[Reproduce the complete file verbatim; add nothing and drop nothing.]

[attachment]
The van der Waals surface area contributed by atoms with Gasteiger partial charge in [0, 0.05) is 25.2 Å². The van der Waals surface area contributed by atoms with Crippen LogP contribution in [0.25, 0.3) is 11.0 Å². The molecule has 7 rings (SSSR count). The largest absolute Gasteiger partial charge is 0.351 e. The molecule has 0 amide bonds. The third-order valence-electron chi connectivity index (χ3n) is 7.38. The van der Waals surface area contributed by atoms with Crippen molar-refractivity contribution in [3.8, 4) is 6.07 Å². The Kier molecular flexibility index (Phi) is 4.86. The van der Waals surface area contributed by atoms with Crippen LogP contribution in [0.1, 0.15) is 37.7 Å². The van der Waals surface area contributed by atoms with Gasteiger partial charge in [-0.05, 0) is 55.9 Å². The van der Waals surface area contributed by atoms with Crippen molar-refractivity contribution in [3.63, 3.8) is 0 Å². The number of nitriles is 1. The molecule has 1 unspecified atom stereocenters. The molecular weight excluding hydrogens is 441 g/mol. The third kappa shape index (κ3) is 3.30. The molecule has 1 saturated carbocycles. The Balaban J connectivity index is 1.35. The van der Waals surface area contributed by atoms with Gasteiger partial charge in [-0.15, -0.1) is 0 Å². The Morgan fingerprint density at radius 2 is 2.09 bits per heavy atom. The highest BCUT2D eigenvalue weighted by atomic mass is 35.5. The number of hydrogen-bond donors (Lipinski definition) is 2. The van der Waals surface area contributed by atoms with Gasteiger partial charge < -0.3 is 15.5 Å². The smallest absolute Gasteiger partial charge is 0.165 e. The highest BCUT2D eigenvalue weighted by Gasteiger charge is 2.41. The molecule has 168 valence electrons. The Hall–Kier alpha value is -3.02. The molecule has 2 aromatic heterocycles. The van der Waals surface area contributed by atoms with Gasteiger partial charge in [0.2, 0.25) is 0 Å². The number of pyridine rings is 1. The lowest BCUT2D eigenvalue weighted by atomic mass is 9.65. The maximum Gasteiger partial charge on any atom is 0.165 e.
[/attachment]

The van der Waals surface area contributed by atoms with Gasteiger partial charge in [0, 0.05) is 25.2 Å². The van der Waals surface area contributed by atoms with Crippen LogP contribution in [0.25, 0.3) is 11.0 Å². The molecule has 7 rings (SSSR count). The largest absolute Gasteiger partial charge is 0.351 e. The molecule has 0 amide bonds. The third-order valence-electron chi connectivity index (χ3n) is 7.38. The van der Waals surface area contributed by atoms with Crippen molar-refractivity contribution in [3.8, 4) is 6.07 Å². The Kier molecular flexibility index (Phi) is 4.86. The van der Waals surface area contributed by atoms with Crippen LogP contribution in [0.1, 0.15) is 37.7 Å². The van der Waals surface area contributed by atoms with Gasteiger partial charge in [-0.05, 0) is 55.9 Å². The van der Waals surface area contributed by atoms with Crippen molar-refractivity contribution in [3.63, 3.8) is 0 Å². The number of nitriles is 1. The molecule has 1 unspecified atom stereocenters. The molecular weight excluding hydrogens is 441 g/mol. The third kappa shape index (κ3) is 3.30. The molecule has 1 saturated carbocycles. The Balaban J connectivity index is 1.35. The van der Waals surface area contributed by atoms with Gasteiger partial charge in [-0.15, -0.1) is 0 Å². The Morgan fingerprint density at radius 2 is 2.09 bits per heavy atom. The highest BCUT2D eigenvalue weighted by atomic mass is 35.5. The number of hydrogen-bond donors (Lipinski definition) is 2. The van der Waals surface area contributed by atoms with Gasteiger partial charge < -0.3 is 15.5 Å². The smallest absolute Gasteiger partial charge is 0.165 e. The highest BCUT2D eigenvalue weighted by Gasteiger charge is 2.41. The molecule has 168 valence electrons. The Hall–Kier alpha value is -3.02. The molecule has 2 aromatic heterocycles. The van der Waals surface area contributed by atoms with Gasteiger partial charge in [0.2, 0.25) is 0 Å². The number of pyridine rings is 1. The lowest BCUT2D eigenvalue weighted by atomic mass is 9.65. The maximum Gasteiger partial charge on any atom is 0.165 e.